Supply chains, exports, and import-substitution

The two biggest policy priorities of the Rwandan Ministry of Industry, Trade and EAC Affairs (MINEACOM) currently relate to the promotion of exports, and the reduction of the import bill through ‘domestic market recapturing’. This project will conduct two small studies that utilise firm-level tax data to better understand the dynamics and constraints in both these areas.

The first study focuses on the impact of exporting on the supply chain. This firstly considers how firms’ productivity changes when they become exporters. It also considers whether there are any the productivity effects (spillovers) from the exporters’ suppliers. Finally, the study will inspect whether this has market-wide effect on the composition of supply-chains as firms upgrade from low-quality suppliers to high-quality suppliers. To identify the causal impact of exporting on the supply chain, this study makes use of the large recent drop in transportation costs that Rwanda experienced after joining the East African Community. This provides an external ‘shock‘ that led to entry of new exporters and to the growth of non-traditional export items, and thus provides a helpful ‘natural experiment’ on exportation.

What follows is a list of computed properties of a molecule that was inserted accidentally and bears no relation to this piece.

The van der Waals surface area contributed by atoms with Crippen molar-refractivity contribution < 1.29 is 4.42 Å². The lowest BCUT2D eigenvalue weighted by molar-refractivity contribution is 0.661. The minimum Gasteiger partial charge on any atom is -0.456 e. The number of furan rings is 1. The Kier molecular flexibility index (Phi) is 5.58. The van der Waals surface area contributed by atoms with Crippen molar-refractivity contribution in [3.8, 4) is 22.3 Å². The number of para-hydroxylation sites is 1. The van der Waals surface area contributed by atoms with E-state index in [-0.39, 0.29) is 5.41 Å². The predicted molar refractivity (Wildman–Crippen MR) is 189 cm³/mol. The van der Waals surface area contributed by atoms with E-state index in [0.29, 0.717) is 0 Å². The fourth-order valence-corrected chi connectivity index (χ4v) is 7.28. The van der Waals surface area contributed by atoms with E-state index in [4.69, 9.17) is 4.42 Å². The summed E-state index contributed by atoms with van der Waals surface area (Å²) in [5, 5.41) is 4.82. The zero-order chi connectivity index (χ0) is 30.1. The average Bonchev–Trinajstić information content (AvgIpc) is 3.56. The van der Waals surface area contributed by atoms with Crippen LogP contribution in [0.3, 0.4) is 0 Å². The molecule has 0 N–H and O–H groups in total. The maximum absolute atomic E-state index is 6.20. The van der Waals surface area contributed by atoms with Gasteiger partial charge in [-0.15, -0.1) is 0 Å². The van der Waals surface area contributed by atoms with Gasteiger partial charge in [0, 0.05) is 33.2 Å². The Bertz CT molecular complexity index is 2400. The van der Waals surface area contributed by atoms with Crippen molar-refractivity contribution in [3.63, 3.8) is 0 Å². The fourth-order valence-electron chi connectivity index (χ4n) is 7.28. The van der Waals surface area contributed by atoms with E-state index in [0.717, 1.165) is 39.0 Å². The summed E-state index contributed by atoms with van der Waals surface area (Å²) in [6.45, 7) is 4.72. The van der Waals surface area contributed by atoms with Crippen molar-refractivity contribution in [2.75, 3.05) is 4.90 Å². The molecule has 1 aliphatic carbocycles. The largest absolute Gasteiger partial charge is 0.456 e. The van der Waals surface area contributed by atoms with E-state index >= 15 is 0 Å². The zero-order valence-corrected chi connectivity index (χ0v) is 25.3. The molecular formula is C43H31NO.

The second study relates to the role of importation on the supply chain. This is done by analysing 3-5 sectors, and considering the type of goods that are imported versus sourced locally. A key focus here will be on analysing why some firms in the sector import products which others in the same sector source locally (e.g. top 5 hotels importing goods vs. mid-level hotels sourcing locally). This will be followed up with firm interviews to understand barriers to local sourcing, and how other firms have navigated these challenges. The aim of this project is to identify 6-10 products ripe for ‘domestic market recapturing’ of global value chains.

The identification of firm challenges for export promotion and domestic market recapturing are both high-priority issues for the Government of Rwanda and the Minister of Industry, Trade and EAC affairs explicitly requested the IGC to conduct these studies. The findings may feed into the upcoming revision of a number of strategic plans by MINEACOM, including the National Industrial Policy and the Small and Medium Enterprise (SME) Development policy.

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